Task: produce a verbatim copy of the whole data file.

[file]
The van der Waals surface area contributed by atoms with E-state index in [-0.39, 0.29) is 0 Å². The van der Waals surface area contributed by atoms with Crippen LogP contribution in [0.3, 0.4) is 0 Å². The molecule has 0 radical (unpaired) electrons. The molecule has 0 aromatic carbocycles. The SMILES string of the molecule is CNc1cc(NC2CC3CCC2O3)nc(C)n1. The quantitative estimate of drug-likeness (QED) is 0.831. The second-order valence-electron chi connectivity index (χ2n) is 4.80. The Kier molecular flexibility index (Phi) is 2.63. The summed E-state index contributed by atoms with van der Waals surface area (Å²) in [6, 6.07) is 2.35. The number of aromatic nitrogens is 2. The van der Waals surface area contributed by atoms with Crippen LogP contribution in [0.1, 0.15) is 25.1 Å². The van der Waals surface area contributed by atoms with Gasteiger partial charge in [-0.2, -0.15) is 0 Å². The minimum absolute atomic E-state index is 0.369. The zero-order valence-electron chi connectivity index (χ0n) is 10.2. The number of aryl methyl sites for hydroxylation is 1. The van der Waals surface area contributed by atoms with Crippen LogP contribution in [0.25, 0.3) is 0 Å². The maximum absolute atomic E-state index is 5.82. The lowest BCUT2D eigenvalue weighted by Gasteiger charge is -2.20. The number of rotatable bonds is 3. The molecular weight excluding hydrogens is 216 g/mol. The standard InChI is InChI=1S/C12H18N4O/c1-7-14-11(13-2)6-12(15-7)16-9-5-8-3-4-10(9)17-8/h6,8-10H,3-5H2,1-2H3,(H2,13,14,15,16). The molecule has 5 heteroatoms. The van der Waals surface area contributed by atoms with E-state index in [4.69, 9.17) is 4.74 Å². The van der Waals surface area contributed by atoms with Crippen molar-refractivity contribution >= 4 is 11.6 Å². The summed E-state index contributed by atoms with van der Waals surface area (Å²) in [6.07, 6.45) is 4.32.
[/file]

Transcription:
The van der Waals surface area contributed by atoms with E-state index in [-0.39, 0.29) is 0 Å². The van der Waals surface area contributed by atoms with Crippen LogP contribution in [0.3, 0.4) is 0 Å². The molecule has 0 radical (unpaired) electrons. The molecule has 0 aromatic carbocycles. The SMILES string of the molecule is CNc1cc(NC2CC3CCC2O3)nc(C)n1. The quantitative estimate of drug-likeness (QED) is 0.831. The second-order valence-electron chi connectivity index (χ2n) is 4.80. The Kier molecular flexibility index (Phi) is 2.63. The summed E-state index contributed by atoms with van der Waals surface area (Å²) in [6, 6.07) is 2.35. The number of aromatic nitrogens is 2. The van der Waals surface area contributed by atoms with Crippen LogP contribution in [0.1, 0.15) is 25.1 Å². The van der Waals surface area contributed by atoms with Gasteiger partial charge in [-0.2, -0.15) is 0 Å². The minimum absolute atomic E-state index is 0.369. The zero-order valence-electron chi connectivity index (χ0n) is 10.2. The number of aryl methyl sites for hydroxylation is 1. The van der Waals surface area contributed by atoms with Crippen LogP contribution in [0.25, 0.3) is 0 Å². The maximum absolute atomic E-state index is 5.82. The lowest BCUT2D eigenvalue weighted by Gasteiger charge is -2.20. The number of rotatable bonds is 3. The molecular weight excluding hydrogens is 216 g/mol. The standard InChI is InChI=1S/C12H18N4O/c1-7-14-11(13-2)6-12(15-7)16-9-5-8-3-4-10(9)17-8/h6,8-10H,3-5H2,1-2H3,(H2,13,14,15,16). The molecule has 5 heteroatoms. The van der Waals surface area contributed by atoms with E-state index in [4.69, 9.17) is 4.74 Å². The van der Waals surface area contributed by atoms with Crippen molar-refractivity contribution >= 4 is 11.6 Å². The summed E-state index contributed by atoms with van der Waals surface area (Å²) in [6.07, 6.45) is 4.32.